Gaudí, the primary architect behind the project, envisioned the design of the Sagrada Familia to be a forest. Through complex geometry and symbolism, Gaudí carefully guides the filtered, multicolored light to caress surfaces, nooks, and crannies inside the basilica. There is much present in these illuminated spaces: the sacred, tourism, incongruity. And if one really wanted to, one could imagine the politics of nationalism slipping in as well.

Catalan children on a school trip in Girona, one of the largest cities in the Catalan hinterland.

In the debates on independence, education—especially language instruction—has been a primary concern for both sides. After the fall of the Franco regime and the creation of a new Spanish constitution in 1978,  various powers (or, in the local parlance, "competencies") of the central government devolved onto the autonomous communities. Chief amongst these was education. Although Catalonian schools instruct students in Catalan and Spanish, detractors claim that the split is not equitable.

The pavement of the Rambla, one of the largest boulevards in Barcelona. The picture shows a yellow bow, distributed by the pro-independence protestors on the Plaça de Catalunya, and a yellow-and-red graffiti bow, meant to evoke unity with Spain.

Walking through the streets in Catalonia, one regularly passes people with yellow ribbons pinned to their coats. The wearing of these ribbons, the painting of them on walls and sidewalks, and the illuminating of fountains with yellow lights all evoke solidarity with leaders of the independence movement who have been imprisoned.

In December 2017, Madrid ordered the Barcelona City Council to stop lighting fountains up in yellow. In the streets, one sees walls that have been scrubbed of the yellow ribbons painted on them. The yellow ribbon has turned into a charged symbol, one recognizable outside of Spain. In March 2018, former Barcelona FC coach Pep Guardiola was charged by the Football Association in England for wearing the ribbon - and therefore a political message - at matches played by Manchester City FC, the club he now coaches.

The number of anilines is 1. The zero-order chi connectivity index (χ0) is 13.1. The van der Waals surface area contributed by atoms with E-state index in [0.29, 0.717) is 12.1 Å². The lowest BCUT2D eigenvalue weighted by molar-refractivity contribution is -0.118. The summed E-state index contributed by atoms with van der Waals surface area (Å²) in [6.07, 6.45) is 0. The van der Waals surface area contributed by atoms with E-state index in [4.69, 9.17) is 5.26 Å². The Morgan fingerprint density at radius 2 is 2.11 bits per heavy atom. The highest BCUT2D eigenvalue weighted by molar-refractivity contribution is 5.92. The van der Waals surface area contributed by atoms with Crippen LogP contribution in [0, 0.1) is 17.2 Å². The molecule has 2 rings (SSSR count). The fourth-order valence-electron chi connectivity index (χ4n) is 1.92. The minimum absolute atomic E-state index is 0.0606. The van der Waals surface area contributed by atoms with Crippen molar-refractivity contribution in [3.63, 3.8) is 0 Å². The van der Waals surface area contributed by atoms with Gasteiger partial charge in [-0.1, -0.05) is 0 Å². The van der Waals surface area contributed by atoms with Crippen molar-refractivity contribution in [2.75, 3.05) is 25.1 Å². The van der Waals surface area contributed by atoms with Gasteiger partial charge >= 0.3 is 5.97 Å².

Pro-independence flags drape across apartments in an alleyway in Girona. Sight of the starred flag, whose officiality is still disputed, is not uncommon in the Catalonian countryside, which is known for its medieval walls, winding streets, and hidden stairways.

Citizens taking actions into their own hands. On the Plaza de Catalunya, one the major squares of the city, this group of people have been camping out for the last 48 days, handing out yellow ribbons to passers-by and the crowds of tourists streaming through Barcelona. This is the same square that erupted in protest after the Spanish Supreme Court passed judgment on the so-called acts of “rebellion” conducted by the Catalan politicians.

Taken in the main square of Torroella de Montgrí, a coastal municipality where the Ter river flows into the Mediterranean, this picture captures strong nationalist sentiments in the small towns and countryside.

The rural/urban divide has been one of the issues repeatedly brought up over the course of the movement. Anti-secessionists criticize residents in the countryside for their lack of attachment to the rest of Spain. They also seethe at how votes in the countryside translate into more seats in the parliament, arguing that the parliamentary majority that pro-independence party has fails to adequately account for the voices of those living in the major cities.